This method takes one parameter – the callback function.

Register a callback for filtering arguments passed to wp_remote_get. The callback function should take one argument – an associative array of arguments – and return a modified array or arguments. See the WP documentation for details about what arguments are available and how they work. This method takes one parameter – the callback function.

Register a callback for filtering theme info retrieved from the metadata URL. The callback function should take two arguments. If a theme update was retrieved successfully, the first argument will be an instance of ThemeUpdate. Otherwise, it will be NULL. The second argument will be the corresponding return value of wp_remote_get (see WP docs for details). The callback function should return an instance of ThemeUpdate, or NULL. This method takes one parameter – the callback function.

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170 Responses to “Automatic Updates For Private And Commercial Themes”

  1. Donavan says:

    I am using zip-7 and at the root of the zip is the theme folder. Now when I update I get this
    Downloading update from http://localhost/SmartHomeImprovement/theme/…

    Unpacking the update…

    Installing the latest version…

    Removing the old version of the theme…

    Could not remove the old theme.

    Theme update failed.

  2. Jānis Elsts says:

    This may sound obvious, but is there anything in the theme directory that could prevent it from being removed? Like an .svn/.git subdirectory, a file that’s currently open, or something like that.

    Also, does the theme folder name that you pass to the ThemeUpdateChecker constructor match the actual name?

  3. Donavan says:

    I deleted this file .DS_Store.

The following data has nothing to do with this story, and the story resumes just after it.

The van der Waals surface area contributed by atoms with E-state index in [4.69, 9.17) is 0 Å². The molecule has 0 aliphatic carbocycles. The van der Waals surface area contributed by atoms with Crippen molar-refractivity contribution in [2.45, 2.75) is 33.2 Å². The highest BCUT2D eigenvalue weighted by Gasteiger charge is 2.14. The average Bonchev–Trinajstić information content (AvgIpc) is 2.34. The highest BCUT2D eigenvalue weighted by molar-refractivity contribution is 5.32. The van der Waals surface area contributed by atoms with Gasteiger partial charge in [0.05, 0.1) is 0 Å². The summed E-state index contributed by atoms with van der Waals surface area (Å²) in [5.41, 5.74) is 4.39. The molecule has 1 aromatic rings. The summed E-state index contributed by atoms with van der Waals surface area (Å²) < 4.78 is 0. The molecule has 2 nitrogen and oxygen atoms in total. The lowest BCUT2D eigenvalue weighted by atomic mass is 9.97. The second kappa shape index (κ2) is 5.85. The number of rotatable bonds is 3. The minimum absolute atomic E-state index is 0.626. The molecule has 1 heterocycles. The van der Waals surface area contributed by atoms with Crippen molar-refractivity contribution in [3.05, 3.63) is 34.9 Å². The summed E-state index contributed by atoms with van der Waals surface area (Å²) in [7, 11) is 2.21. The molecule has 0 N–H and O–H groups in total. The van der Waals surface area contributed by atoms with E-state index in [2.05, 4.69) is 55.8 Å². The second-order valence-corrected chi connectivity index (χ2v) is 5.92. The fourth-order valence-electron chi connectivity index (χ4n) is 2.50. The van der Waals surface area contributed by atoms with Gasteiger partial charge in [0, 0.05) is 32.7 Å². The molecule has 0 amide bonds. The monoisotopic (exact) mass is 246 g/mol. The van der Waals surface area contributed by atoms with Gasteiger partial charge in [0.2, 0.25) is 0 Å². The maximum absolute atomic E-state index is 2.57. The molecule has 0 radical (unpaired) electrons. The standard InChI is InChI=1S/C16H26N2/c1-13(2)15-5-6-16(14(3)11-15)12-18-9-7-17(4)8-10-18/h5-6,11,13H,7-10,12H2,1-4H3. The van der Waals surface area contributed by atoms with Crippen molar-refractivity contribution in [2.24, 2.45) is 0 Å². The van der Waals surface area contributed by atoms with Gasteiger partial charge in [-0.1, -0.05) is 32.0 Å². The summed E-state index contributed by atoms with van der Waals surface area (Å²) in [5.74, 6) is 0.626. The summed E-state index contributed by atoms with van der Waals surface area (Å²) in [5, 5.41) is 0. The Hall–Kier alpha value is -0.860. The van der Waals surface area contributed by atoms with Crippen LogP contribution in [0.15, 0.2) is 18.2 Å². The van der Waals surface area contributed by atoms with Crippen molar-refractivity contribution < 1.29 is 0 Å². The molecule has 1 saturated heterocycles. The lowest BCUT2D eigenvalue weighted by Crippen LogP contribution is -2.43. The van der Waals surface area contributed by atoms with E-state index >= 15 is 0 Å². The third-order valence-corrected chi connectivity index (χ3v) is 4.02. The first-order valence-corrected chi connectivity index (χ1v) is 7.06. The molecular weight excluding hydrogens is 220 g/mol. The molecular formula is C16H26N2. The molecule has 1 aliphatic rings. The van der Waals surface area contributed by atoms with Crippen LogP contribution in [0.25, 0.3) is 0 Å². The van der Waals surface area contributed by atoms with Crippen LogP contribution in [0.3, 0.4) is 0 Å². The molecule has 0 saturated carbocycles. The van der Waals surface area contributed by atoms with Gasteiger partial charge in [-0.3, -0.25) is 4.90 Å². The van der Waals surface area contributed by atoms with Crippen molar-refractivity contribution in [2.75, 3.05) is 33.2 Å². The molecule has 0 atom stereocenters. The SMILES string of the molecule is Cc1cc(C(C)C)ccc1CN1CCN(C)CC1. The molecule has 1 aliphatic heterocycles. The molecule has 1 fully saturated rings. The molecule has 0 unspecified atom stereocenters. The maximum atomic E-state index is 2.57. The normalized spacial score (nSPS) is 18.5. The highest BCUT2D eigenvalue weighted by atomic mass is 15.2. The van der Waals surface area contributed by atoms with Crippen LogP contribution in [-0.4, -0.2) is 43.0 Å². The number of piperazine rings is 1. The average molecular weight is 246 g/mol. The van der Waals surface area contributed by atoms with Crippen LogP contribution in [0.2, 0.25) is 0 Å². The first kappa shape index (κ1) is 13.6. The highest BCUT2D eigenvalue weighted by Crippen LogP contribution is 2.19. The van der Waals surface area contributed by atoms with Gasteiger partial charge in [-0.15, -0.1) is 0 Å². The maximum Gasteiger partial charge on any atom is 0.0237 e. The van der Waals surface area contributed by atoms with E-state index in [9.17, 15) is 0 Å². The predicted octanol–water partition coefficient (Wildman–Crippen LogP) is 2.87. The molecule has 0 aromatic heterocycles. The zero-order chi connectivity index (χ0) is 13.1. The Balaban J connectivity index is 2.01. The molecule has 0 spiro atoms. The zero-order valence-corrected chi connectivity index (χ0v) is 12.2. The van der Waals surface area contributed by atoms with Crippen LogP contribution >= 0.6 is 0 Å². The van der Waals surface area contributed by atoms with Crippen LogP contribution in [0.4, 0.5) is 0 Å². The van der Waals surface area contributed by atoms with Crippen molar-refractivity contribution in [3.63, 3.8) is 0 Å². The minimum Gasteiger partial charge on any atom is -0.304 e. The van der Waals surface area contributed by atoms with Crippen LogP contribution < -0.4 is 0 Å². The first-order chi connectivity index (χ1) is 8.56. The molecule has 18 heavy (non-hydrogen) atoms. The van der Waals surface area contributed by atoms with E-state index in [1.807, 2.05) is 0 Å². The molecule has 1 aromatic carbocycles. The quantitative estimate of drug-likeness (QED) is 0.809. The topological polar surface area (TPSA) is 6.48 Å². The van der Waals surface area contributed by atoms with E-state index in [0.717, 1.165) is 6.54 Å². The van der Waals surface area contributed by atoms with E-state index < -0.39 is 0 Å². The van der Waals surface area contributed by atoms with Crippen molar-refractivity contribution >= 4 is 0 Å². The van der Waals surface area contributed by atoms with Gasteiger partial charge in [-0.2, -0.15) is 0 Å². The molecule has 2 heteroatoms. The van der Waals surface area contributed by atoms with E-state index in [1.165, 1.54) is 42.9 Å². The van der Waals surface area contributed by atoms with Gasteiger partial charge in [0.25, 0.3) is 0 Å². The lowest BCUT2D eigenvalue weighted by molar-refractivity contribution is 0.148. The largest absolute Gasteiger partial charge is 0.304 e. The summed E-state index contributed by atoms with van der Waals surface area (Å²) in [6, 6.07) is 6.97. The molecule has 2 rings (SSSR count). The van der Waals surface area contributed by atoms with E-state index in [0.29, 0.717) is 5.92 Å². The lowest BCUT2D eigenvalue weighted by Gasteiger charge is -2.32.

Now I am getting this error
    Unpacking the update…

    Installing the latest version…

    Removing the old version of the theme…

    Could not create directory. C:/xampp/htdocs/SmartHomeImprovement/wp-content/themes/footbridge/

    Theme update failed.

  4. Jānis Elsts says:

    If this was a *nix server I’d tell you to check file permissions, but that shouldn’t be a problem in XAMPP running on Windows. More likely, the old theme directory still didn’t get removed.

    In any case, it’s probably unrelated to the update checker. It just tells WP that an update is available and where to download it. Installation problems are usually caused by WP configuration issues or incorrect permissions.

  5. Donavan says:

    I closed all programs and it works great. Thank you for a great library! It works like a charm

  6. […] everything is working fine. However I've hit a bit of problem with this method and wondered if there is a solution. […]

  7. Simon says:

    Got this working fine. One niggle is that it activates the theme afterwards. When working with a master theme and child theme this isn’t ideal. Is there a quick way to disable auto-activating the theme? Or better yet, only activating it IF the theme being updated was already the active theme?

  8. Jānis Elsts says:

    This library doesn’t handle the installation of updates, so it can’t really enable/disable theme activation. It just checks for updates and then hands WordPress update details (e.g. version, download URL, etc) in the appropriate manner. When the user clicks “update now”, WordPress installs the update without involving the custom update checker.

    So if you want to turn off auto-activation, you’ll probably need to look at the WordPress core for clues. Unfortunately, I don’t know the solution off the top of my head.

  9. Matt Northam says:

    Hi Jānis,
    Firstly just wanted to say that this is a great resource – it’s proved to be very helpful so thanks for sharing. One query though: on a WP network with multiple themes that have this update script, the update checker only flags the theme that is active on the main site. Any idea if it’s possible to get it to check across all themes?

  10. Jānis Elsts says:

    Short answer: No, at least not easily.

    Long answer:

    The way the update checker works is that it adds the update on the fly. It hooks into the “get available theme updates” function in WordPress and adds your update details to the list of updates that WP gets from

    Obviously, the only way the script can do that – or, well, anything – is if it’s actually running. WordPress only runs the scripts that are part of the active theme, so updates from other themes will never show up.

    Also, when you open the network admin, WordPress only loads the active theme for the main site. Again, updates from other themes won’t show up – even if they are active on other sites, their update checkers are never run in the network admin.